Chinatown, Houston

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For the neighborhood also known as Old Chinatown, see East Downtown Houston.
Houston Chinatown
Neighborhood of Houston
A portion of the newly developed area of Chinatown in southwest Houston.
A portion of the newly developed area of Chinatown in southwest Houston.
Coordinates: 29°42′18″N 95°32′42″W / 29.70500°N 95.54500°W / 29.70500; -95.54500Coordinates: 29°42′18″N 95°32′42″W / 29.70500°N 95.54500°W / 29.70500; -95.54500
Country  United States
State Texas
County Harris County
City Houston
ZIP Code 77401
Area code(s) 713
Vietnam War memorial in the new Chinatown in Houston, Texas, United States.

Chinatown (Simplified Chinese: 中国城, Traditional Chinese: 中國城, Hanyu Pinyin: Zhōngguóchéng) is a community in southwestern Houston, Texas, United States. It is roughly bounded by Fondren, Beechnut, State Highway 6, and Westpark, west of Bellaire in the Alief area. The naming of the new Chinatown is disputed, as various ethnic groups live within the community.[1] Portions of Chinatown lie within the Greater Sharpstown, International, and Westchase management districts.

There is another Chinatown called "Old Chinatown" located within the East Downtown Houston district near the George R. Brown Convention Center.[2]

History[edit]

The first businesses of the new Houston Chinatown opened in 1983.[3] In the 1980s increasing numbers of Chinese were living in Southwest Houston and Fort Bend County and those residents were further away from the old Chinatown in what is now East Downtown.[4] The new Chinatown began to expand in the 1990s when Houston-area Asian American entrepreneurs moved their businesses from older neighborhoods, especially the "Old Chinatown" on the eastern end of Downtown Houston (in the process of redevelopment), in a search for more inexpensive properties and lower crime rates (at the time).[5]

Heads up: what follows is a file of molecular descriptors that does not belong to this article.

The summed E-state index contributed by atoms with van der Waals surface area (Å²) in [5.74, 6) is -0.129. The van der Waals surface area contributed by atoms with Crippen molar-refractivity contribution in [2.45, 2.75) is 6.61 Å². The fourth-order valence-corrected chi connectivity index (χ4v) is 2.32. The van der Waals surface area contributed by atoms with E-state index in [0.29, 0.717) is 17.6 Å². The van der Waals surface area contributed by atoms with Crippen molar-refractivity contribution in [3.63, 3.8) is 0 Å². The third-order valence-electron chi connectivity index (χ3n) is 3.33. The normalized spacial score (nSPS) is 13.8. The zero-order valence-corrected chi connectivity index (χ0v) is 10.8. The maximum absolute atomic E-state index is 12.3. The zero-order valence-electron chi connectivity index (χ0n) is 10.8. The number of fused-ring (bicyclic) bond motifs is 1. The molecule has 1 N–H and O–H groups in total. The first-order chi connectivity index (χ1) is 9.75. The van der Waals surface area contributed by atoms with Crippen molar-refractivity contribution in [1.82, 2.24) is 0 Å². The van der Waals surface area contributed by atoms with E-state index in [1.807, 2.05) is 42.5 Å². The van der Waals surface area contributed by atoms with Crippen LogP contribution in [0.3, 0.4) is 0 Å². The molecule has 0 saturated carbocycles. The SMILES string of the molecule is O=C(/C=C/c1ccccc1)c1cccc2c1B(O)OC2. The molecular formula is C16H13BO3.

In 2005 Christy Chang, a tour operator who operated tours into Chinatown, said "This area is not just Chinatown anymore. If anything, it's Asia Town" due to the presence of various ethnic groups that developed in the community.[1] The Asian American Business Council estimated that between 2004 and 2008 the land values along Bellaire Boulevard in Chinatown increased between 25 and 50 percent. In 2008 the group estimated that 2,000,000 square feet (190,000 m2) in construction would appear in the following two-year period. The group estimated that the construction would high end condominiums. Lisa Gray of the Houston Chronicle stated that the development of the remaining acreage would likely cause rents to increase and that, compared to many other Chinatowns in the United States, the Houston Chinatown is still relatively inexpensive.[3]

In 2008 the Asian American Business Council placed a contest to design a "landmark monument" to be placed on Bellaire Boulevard between Beltway 8 and Gessner Road in order to increase visibility among Asian Americans and non-Asian Americans and to beautify the area.[3]

Cityscape[edit]

A retail center in Chinatown in southwest Houston, where restaurants serving authentic Chinese food are located.

The Bellaire Chinatown is about 12 miles (19 km) southwest of Downtown Houston.[4] It is over 6 square miles (16 km2), making it among the largest automobile-centric Chinatowns in the United States.[3] The Chinatown, located on a mostly treeless plain,[6] is, according to Lori Rodriguez of the Houston Chronicle, roughly bounded by Fondren, Beechnut, State Highway 6, and Westpark, west of Bellaire.[1] The half of the Rodriguez definition of Chinatown inside Beltway 8 is within the Greater Sharpstown district.[7] The Greater Sharpstown Management District defines Chinatown within its borders as being a 2.37-square-mile (6.1 km2) area bounded roughly by Beltway 8, the Westpark Tollway, Beechnut, and Redding.[8] Much of western Chinatown under the Rodriguez definition lies within the International Management District.[9] A portion of the Rodriguez definition of Chinatown lies within the Westchase district.[10][11] The community is between Westchase and the City of Sugar Land. Katharine Shilcutt of the Houston Press said that Chinatown was "straddling Beltway 8 on the southwest side like an entire city unto itself."[6]

The new Chinatown is located within a residential area of single-family houses and apartments, and its spread-out nature differs from the East Downtown Chinatown, which was in a relatively compact area. The businesses within the new Chinatown include a mall, supermarkets, shopping centers, restaurants, and bakeries. The street signs have Chinese characters.[4]